5 years ago

Comprehensive T cell immunophenotyping and next generation sequencing from HPV-positive and -negative head and neck squamous cell carcinomas

Joel Fontanarosa, Kate Poropatich, Bin Zhang, Dave Dittmann, Suchitra Swaminathan, Siqi Chen, Sandeep Samant
The success of PD-1 inhibition in achieving a clinical response in a subset of HNSCC patients emphasizes the need to better understand the immunobiology of head and neck squamous cell carcinomas (HNSCC). Immunophenotyping was performed on 30 patients with HNSCC (16 HPV-positive, 14 HPV-negative) from matched tissue from the primary tumor site, locally metastatic cervical lymph nodes (LN), uninvolved local cervical LN and peripheral blood. CD4+ and CD8+ T cell lymphocytes obtained from tissue were analyzed for expression levels of inhibitory receptors PD-1, TIM-3 and CTLA-4. Next generation sequencing (NGS) of the T cell receptor (TCR) β chain was performed on patients (n= 9) for receptor repertoire diversity and clonality analysis. HPV-negative HNSCC patients, particularly those with stage IV disease, had significantly higher proportions of CD8+ T cells expressing CTLA-4+ in tumor tissue (p= 0.0013) and peripheral blood (p= 0.0344) compared to HPV-positive patients, as well as higher expression levels of TIM-3+PD-1+ CD8+ T cells (p= 0.0072) compared to controls. For all patients, PD-1+ expression on CD8+ T cells—particularly in HPV-negative HNSCC cases—strongly correlated (r= 0.63, p= 0.013) to tumor size at the primary site. Top CD8+ TCR clones from tumor tissue significantly overlapped with circulating peripheral blood TCR clones (r= 0.946) and HPV-positive patients had frequently expanded TCR clones that were more hydrophobic—and potentially more immunogenic—then those from HPV-negative patients. Collectively, our findings demonstrate for the first time that high-stage HPV-negative HNSCC patients with primary tumors at different sites in the head and neck have elevated peripheral CTLA-4+CD8+ T cell levels, that tumor-familiar CD8+ T cells are detectable in peripheral blood from HNSCC patients and that the TCR from HPV-positive HNSCC patients are potentially recognizing distinctly antigenic cognate antigens. However, our findings are preliminary and need to be further confirmed in a larger patient cohort and for determination of how these factors affect patient response to immunotherapy.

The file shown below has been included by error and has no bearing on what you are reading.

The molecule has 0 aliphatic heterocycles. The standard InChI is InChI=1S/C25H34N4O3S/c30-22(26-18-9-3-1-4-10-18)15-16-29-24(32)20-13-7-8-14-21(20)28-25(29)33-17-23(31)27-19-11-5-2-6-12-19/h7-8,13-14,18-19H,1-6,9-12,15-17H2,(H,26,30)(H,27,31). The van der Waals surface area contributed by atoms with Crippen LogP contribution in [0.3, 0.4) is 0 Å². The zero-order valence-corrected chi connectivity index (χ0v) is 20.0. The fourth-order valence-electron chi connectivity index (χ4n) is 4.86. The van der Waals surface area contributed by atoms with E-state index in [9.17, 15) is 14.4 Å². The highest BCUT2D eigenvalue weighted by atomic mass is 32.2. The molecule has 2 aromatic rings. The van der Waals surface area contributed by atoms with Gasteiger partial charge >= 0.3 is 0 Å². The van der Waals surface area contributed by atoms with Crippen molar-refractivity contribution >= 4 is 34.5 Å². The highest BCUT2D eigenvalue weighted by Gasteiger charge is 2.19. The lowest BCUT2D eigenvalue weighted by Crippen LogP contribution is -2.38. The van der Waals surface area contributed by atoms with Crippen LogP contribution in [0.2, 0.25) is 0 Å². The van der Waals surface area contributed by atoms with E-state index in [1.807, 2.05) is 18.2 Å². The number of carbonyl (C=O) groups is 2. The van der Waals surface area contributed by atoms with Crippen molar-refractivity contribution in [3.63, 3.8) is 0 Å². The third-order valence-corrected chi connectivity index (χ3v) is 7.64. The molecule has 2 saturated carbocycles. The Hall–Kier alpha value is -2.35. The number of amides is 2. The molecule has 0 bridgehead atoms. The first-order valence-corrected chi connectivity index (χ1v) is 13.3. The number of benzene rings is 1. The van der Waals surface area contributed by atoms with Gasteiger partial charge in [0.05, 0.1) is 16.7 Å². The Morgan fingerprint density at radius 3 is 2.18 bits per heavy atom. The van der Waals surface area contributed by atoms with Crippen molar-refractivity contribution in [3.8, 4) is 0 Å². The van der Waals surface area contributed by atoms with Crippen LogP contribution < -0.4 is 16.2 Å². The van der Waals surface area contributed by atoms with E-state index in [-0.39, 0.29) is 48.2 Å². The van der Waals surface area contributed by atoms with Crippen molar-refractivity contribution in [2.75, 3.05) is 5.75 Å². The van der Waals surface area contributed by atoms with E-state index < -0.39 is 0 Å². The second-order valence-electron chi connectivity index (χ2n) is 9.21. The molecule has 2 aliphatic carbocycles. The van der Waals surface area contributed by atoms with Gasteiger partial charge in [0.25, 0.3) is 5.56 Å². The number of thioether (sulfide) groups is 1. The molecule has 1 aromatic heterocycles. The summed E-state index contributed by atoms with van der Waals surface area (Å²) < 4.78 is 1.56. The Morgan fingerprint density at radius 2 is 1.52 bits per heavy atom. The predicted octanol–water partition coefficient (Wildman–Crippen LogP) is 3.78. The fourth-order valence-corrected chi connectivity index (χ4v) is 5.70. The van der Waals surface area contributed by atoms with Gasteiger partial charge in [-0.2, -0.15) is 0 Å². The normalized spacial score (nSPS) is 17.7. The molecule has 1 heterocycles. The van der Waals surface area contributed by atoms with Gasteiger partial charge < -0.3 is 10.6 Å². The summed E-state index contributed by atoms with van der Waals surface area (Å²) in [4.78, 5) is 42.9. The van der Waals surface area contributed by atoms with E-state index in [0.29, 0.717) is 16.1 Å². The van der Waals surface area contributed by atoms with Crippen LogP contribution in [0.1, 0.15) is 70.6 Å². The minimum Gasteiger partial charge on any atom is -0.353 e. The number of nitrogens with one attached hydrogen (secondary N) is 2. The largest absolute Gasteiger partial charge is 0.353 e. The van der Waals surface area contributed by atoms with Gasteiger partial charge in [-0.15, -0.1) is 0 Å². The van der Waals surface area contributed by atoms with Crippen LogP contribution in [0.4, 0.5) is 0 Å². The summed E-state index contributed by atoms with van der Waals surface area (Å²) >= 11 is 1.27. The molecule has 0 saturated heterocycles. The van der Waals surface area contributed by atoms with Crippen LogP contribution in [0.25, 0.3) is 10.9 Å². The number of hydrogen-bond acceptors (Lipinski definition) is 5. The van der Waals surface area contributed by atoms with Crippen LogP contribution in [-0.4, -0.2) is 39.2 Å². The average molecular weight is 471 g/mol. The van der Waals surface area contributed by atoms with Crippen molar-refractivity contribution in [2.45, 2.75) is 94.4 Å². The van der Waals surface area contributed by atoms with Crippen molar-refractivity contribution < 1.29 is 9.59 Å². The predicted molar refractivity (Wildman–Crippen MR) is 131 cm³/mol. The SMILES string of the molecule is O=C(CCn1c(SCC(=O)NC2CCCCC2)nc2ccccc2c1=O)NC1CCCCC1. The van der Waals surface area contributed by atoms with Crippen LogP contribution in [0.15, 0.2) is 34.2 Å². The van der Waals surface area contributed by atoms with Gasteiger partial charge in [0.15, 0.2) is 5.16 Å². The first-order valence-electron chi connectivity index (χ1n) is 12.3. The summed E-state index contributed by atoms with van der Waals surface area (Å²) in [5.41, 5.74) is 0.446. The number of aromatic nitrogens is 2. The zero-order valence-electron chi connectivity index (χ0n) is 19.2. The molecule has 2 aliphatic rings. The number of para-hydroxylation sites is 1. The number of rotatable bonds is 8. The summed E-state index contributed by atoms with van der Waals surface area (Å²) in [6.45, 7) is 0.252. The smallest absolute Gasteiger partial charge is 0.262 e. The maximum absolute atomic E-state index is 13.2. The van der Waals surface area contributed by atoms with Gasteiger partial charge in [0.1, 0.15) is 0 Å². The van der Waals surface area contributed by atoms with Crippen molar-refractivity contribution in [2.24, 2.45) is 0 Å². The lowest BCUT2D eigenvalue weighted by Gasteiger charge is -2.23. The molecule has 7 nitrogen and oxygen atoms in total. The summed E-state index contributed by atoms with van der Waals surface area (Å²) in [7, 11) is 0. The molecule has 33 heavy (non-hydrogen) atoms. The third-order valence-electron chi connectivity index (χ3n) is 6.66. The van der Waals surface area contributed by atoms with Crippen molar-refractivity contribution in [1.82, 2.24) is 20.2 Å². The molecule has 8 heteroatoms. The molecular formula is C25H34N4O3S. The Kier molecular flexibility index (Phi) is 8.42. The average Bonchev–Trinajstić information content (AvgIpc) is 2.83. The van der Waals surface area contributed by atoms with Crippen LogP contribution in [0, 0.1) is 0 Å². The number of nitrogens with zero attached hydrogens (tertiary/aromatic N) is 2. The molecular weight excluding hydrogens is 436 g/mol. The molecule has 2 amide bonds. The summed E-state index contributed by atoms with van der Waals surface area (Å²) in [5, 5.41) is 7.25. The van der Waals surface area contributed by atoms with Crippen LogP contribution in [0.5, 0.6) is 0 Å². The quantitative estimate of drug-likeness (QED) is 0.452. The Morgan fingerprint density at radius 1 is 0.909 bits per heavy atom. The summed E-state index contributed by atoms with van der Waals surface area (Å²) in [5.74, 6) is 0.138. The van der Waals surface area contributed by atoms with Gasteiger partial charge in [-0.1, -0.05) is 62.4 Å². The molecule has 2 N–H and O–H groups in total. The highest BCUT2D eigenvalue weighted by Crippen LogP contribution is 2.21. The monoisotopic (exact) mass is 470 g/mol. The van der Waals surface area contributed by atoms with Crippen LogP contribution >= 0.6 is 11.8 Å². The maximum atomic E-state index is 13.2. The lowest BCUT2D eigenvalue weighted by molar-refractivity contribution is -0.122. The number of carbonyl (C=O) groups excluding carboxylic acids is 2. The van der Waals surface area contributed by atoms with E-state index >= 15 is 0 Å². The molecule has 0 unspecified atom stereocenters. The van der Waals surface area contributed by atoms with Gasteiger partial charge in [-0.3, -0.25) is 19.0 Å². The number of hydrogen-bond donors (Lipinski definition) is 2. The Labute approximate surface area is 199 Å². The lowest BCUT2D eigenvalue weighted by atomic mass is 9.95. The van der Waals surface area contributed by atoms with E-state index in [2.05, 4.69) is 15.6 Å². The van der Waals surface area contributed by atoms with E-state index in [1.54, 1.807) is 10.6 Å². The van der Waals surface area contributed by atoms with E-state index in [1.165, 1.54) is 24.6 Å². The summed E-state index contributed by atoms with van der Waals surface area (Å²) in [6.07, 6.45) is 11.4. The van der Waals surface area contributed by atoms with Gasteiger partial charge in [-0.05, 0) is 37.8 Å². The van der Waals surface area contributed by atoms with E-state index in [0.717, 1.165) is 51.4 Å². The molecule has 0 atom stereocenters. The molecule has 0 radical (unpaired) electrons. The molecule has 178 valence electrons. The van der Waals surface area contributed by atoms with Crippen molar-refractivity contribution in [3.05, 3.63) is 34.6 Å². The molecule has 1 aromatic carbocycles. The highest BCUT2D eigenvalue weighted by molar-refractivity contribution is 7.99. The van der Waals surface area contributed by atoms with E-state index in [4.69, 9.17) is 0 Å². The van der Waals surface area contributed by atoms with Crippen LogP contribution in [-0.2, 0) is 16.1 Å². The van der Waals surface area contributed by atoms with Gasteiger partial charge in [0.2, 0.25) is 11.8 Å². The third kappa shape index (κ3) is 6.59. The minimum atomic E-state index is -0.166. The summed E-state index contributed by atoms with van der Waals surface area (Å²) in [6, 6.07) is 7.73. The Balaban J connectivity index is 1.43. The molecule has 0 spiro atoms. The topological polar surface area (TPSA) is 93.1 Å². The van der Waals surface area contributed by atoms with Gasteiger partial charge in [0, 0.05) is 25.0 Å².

Publisher URL: http://onlinelibrary.wiley.com/resolve/doi

DOI: 10.1002/path.4953

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